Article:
The more urban our lives become, the more we lose contact with nature. CORPUS met Designer and architect Oliver Heath, who explains, how Biophilic Design can improve health and well-being.
How design and architecture can contribute to well-being and health is impressively demonstrated by the approach of British designer Oliver Heath. He shows how the idea of ‘Biophilic Design’ can be successfully implemented in architecture and interior design. So how can buildings, architecture and infrastructure help to improve cognitive performance and, more importantly, mental and physical health?
The more urban our lives become, the more we lose contact with nature. With obvious consequences: working without daylight, lack of exercise, loss of concentration, and a departure from the natural rhythms of life. The principles of Biophilic Design attempt to counteract this trend by bringing people in their urban environment dominated by buildings back into contact with nature. But how do we bring nature into architecture and integrate it in interior design? Corpus talked to Oliver Heath about this challenge. His office Oliver Heath Design pursues explicitly sustainable architecture and design with the goal of promoting the individual’s health and well-being in the built-up environment and designing productive, healthy and ultimately happy habitable spaces.
OLIVER HEATH: I grew up in Brighton, which is by the sea, in England. My earliest memories are of buildings that were very much connected with nature. Later, when I studied architecture, the idea that we would surround ourselves with nature was fundamental to the spaces that I found myself creating. In reality, however, because of the drive for sustainability, building design has become increasingly an engineering subject. But there’s a human-centered side that’s very much in the realm of architecture and design and one that we can influence. It is really important that that we bring health and well-being back into buildings. Biophilic Design for me is one of the keys to improving health and well-being.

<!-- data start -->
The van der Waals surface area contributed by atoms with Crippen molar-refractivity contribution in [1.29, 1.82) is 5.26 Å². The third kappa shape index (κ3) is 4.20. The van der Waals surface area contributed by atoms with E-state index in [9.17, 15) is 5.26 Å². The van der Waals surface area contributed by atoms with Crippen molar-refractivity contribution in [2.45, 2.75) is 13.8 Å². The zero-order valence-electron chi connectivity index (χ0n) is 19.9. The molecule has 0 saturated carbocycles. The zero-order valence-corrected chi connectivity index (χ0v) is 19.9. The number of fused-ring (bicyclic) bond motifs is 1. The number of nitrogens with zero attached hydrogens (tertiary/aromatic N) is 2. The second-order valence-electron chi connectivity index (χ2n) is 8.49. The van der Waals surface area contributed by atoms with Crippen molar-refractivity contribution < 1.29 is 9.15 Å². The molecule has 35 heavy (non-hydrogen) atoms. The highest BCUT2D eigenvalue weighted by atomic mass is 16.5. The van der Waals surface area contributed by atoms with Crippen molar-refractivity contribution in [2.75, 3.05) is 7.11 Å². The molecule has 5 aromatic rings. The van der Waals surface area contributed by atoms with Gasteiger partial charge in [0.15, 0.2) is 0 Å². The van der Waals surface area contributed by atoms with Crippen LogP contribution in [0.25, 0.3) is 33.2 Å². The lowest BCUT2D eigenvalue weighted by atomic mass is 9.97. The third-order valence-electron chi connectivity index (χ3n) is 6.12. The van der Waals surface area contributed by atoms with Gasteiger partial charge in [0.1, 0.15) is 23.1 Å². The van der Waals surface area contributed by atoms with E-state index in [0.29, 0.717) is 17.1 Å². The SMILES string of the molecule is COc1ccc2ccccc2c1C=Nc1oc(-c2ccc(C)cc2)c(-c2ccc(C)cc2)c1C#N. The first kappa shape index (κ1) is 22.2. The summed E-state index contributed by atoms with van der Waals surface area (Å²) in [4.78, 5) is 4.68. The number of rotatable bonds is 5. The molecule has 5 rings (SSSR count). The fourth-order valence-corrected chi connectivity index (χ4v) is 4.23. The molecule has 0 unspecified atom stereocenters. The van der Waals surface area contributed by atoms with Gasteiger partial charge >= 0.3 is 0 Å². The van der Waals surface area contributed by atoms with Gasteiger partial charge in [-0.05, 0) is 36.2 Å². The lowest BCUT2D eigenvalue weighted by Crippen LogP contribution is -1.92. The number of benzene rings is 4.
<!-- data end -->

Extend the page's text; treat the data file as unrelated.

OLIVER HEATH: There are lots of ways. The first one is obvious and involves integrating plants in the design, improving the connection with sunlight and fresh air in buildings. But we can also introduce an indirect connection to nature by using colors, materials, textures, patterns, and technologies. We have to design buildings that are exciting and stimulating, as well as interiors that are calming, restorative, and recuperative. Biophilic Design is based on knowledge accumulated over 35 years and is evidence-based. So we can clearly say today that the design of offices and workplaces is capable of improving productivity and creativity while reducing absenteeism and presenteeism.
OLIVER HEATH: Biophilic Design is something that can be brought in at all different cost levels. And the only limitation is our creativity. In every building that we create we have decisions to make on flooring, on walls, on windows, on surfaces, the use of natural light to balance the circadian rhythm – every decision is capable of positively influencing the effect of nature in a building. So creating a stronger connection with nature is all about creativity and not about money.
OLIVER HEATH: For me one of the most exciting areas of Biophilic Design is how we are going to mimic nature. I’ve recently been working alongside Interface, a flooring company. With their colors, textures, and patterns they take a biomimetic approach to the design of their flooring surfaces. By mimicking a sense of nature, they are allowing us to start to zone spaces for different needs. Spaces where we can walk. Spaces where we can meet and have conversations, because different pile heights create different acoustics and a different sense of luxury within that space. A greater level of biodiversity is a potential that will enable people to carry out more functions more efficiently, live more creatively and improve connectivity and communication, which will ultimately stimulate new ideas.